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Goose Creek CISD population projected to grow by thousands over next decade

December 14, 2017


A 10-year demographic update was presented to board members at Goose Creek CISD, showing that the student population is expected to explode in the next decade. 

Two members of Population and Survey Analysts — Director of Demographic Projections Justin Silhavy and Data Manager Dr. Stacey Tepera — presented their findings at Monday’s board meeting. 

Among their findings were that since last fall, GCCISD had grown about .75 percent, or 178 students. The five-year trends showed that GCCISD would experience a 10.39 percent growth, or 2,251 students. 

But the overall projected student population over the next 10 years is expected to go from 23,899, or .77 percent in 2018 to 26,626, or 0.98 percent in 2027. This includes a projected student population growth over the next 10 years north of Interstate 10 with more than 700 students projected in elementary schools, more than 375 in junior schools and more than 275 in high schools. South of I-10, the numbers are about the same, but with more than 400 for junior schools and 500 for high schools. 

“The numbers are similar, but the area north is smaller than south of I-10,” Tepera said. “There is a more concentrated growth and fewer schools.” 

Births that occurred in 2011-2012 mean more students in kindergarten in the near future, according to the analysts.

The area had experienced quite a bit of growth, in both residential and commercial areas, Silhavy said.

“The growth continues to be outside of Beltway 8 and on the Grand Parkway corridor,” Silhavy said. “There is ample land for residential development within distance of a lot of employment centers.”

Silhavy said over the last 10 years, the growth rate in the area is 1.5 percent, which remained steady even during the recession. 

“It shot up in 2013, with a lot of industrial growth in the region,” he said. “But now, it has slowed down.”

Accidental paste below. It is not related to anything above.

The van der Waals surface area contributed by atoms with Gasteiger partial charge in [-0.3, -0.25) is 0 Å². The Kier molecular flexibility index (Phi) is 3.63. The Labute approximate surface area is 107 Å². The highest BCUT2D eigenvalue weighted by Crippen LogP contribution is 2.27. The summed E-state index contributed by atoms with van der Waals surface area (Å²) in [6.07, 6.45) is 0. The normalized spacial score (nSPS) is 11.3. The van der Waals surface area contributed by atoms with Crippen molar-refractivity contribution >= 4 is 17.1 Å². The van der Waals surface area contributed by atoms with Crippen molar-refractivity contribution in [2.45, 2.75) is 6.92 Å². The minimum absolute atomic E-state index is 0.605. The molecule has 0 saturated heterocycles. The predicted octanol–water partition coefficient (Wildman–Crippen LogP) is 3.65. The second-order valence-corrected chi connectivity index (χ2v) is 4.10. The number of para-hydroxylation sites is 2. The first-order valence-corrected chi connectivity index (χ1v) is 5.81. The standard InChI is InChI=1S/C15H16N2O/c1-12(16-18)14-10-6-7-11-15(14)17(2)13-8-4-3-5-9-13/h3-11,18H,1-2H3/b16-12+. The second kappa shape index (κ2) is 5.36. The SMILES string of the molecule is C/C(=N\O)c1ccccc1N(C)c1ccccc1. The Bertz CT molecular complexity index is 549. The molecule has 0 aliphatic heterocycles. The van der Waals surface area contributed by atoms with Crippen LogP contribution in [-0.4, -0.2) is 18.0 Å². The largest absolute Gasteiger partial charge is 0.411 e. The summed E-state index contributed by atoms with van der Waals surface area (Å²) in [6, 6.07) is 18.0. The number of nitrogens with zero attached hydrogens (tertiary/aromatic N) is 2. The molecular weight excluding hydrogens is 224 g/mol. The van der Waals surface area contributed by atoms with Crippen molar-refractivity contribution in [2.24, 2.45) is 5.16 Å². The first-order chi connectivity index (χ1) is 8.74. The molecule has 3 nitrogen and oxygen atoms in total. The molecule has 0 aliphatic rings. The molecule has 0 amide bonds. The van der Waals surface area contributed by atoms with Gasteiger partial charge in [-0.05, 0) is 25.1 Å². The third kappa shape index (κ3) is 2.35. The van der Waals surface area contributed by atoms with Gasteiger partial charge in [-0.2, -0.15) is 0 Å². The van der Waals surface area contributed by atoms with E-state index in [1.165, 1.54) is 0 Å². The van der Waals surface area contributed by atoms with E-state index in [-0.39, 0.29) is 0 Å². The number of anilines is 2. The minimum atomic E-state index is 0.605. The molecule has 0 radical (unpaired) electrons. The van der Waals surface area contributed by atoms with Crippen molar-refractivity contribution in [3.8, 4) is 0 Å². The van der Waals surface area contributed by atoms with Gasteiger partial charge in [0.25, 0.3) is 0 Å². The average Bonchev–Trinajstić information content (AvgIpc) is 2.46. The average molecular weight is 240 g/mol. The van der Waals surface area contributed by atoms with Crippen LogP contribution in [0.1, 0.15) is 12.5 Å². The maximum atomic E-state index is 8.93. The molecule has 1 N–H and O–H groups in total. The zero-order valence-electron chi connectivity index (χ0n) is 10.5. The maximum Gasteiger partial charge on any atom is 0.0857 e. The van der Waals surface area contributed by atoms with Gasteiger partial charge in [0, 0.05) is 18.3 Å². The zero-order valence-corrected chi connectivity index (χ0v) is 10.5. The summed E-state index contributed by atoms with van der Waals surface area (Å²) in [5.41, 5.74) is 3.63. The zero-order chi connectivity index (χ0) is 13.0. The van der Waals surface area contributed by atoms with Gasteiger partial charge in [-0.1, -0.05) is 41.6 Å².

For housing, Silhavy said transportation improvements are helping to drive new housing construction. This includes areas around the Grand Parkway, or Highway 99, the northeast quadrant of the East Freeway to the Eastex Freeway, along with the Highway 146 interchange improvements. Other factors include the widening of the East Sam Houston Parkway and railway access to industrial centers like Cedar Port. Local road improvements on San Jacinto Boulevard, Hunt Road and the Kilgore Parkway also contribute, Silhavy said. 

They also talked about housing trends. The most impactful housing developments in the 10-year projection, according to Tepera and Silhavy, is mostly north of I-10 on west side of Garth, where Wallisville LTD Tracts say they are going to build about 1,400 single-family homes. Silhavy said there projection is more conservative, with about 790 homes. 

“Over next 10 years, that could change,” he said.

The total single-family housing projected is 4,781 from 2017 to 2027. In addition to Wallisville LTD Tracts, this includes Goose Creek Reserve, Ten Main and Miller Parcels, Goose Creek Landing, Trinity Oaks, Hunter’s Creek, Southwinds, Lynnwood and Rollingbrook Estates. 

For multi-family developments, the projection is 2,832 from 2017 to 2027. This includes Kilgore Crossing, Boterra Bay, Alta Baytown, San Jacinto Mall, Trinity Oaks multi-family homes, South and West Streets, Briarwood Baytown and Crosby Green.

The projected new housing occupancies totals from September 2017 to October 2027 are 8,109. Silhavy said that could include anything from a single-family home to an apartment unit.

The number of students per housing unit was 0.73 in 2002 and now is 0.62. For multi-family homes, the numbers are 0.41 in 2002 to 0.37 in 2017. 

Employment and economic trends were also covered. Silhavy said that construction activity in the area appears to be slowing since both Chevron Phillips and ExxonMobil are in the final construction phases, and construction workers must find new work. Still, construction jobs make up 20 percent of the local workforce, he said.

Silhavy mentioned other possible manufacturing and logistics growth possibilities with the addition of distribution centers such as Vinmar, Ravago and IKEA adding about 155 employees per 1 million square feet within their centers. In addition, Silhavy said LyondellBasell is undergoing a $2.4 billion expansion for their Channelview plant, which could bring jobs to Baytown, thus increase the housing as well as the student population. 

“The more people employed in the area, the greater need for housing,” Silhavy said.

By Matt Hollis, Baytown Sun